These attacks highlight a significant limitation of AI, as they expose the inability of AI systems to adapt to deviations in circumstances, making them vulnerable to security breaches and potentially putting lives at risk. One prime example we can talk of as an adversarial attack is the modification of a street sign. This could cause an autonomous vehicle to misinterpret the sign and make a wrong decision, potentially leading to accidents.

9. Computing time

AI has even got some of its very own hardware limitations, such as limited computation resources for RAM and GPU cycles. This is something that can pose challenges for AI development, particularly for smaller companies that may not have the resources to invest in custom and precise hardware. Now coming to the actual point, the established companies with more resources have a significant advantage in this area, as they can afford the costs associated with developing custom hardware tailored to their specific needs.

Talking more about the computational limitations, the traditional computer chips, or central processing units (CPUs), are not well-optimized for AI workloads, leading to high energy consumption and declining performance. GPUs are too limited in memory capacity compared to CPUs. This means that if a complex AI model exceeds the GPU's memory capacity, it will need to use system memory, resulting in a significant performance decrease.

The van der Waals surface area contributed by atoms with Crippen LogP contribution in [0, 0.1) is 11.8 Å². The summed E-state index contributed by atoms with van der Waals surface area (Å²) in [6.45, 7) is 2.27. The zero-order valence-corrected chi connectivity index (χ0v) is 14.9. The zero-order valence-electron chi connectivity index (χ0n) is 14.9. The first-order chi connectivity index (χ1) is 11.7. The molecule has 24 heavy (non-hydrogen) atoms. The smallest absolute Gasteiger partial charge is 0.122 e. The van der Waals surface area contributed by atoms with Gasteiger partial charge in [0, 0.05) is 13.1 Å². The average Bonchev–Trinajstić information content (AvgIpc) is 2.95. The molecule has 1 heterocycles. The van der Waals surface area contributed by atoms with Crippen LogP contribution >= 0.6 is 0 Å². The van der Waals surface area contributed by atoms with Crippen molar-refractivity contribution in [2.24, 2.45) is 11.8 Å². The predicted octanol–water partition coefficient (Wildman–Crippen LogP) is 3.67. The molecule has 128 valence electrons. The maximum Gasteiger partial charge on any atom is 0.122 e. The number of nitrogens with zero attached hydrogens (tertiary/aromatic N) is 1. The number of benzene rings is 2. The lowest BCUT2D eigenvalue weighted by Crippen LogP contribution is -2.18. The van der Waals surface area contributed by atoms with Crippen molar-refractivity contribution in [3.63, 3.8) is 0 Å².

10. Ethics and privacy

Privacy concerns also arise when AI systems process personal data. Principles of trustworthy AI, such as transparency, explainability, fairness, non-discrimination, human oversight, and robustness and security of data processing, are closely related to individual rights and provisions of corresponding privacy laws. The AI not being aware of compliance requirements for AI systems that process personal data can lead to risks for both individuals and companies, including hefty fines and forced deletion of data.

Ethics and privacy

AI systems are susceptible to a lot of manipulation as well as the lack of robustness. Security risks from hacking and potential misuse of AI technologies also pose significant concerns. Ensuring AI systems are transparent, auditable, and accountable is crucial for addressing these safety and ethical concerns.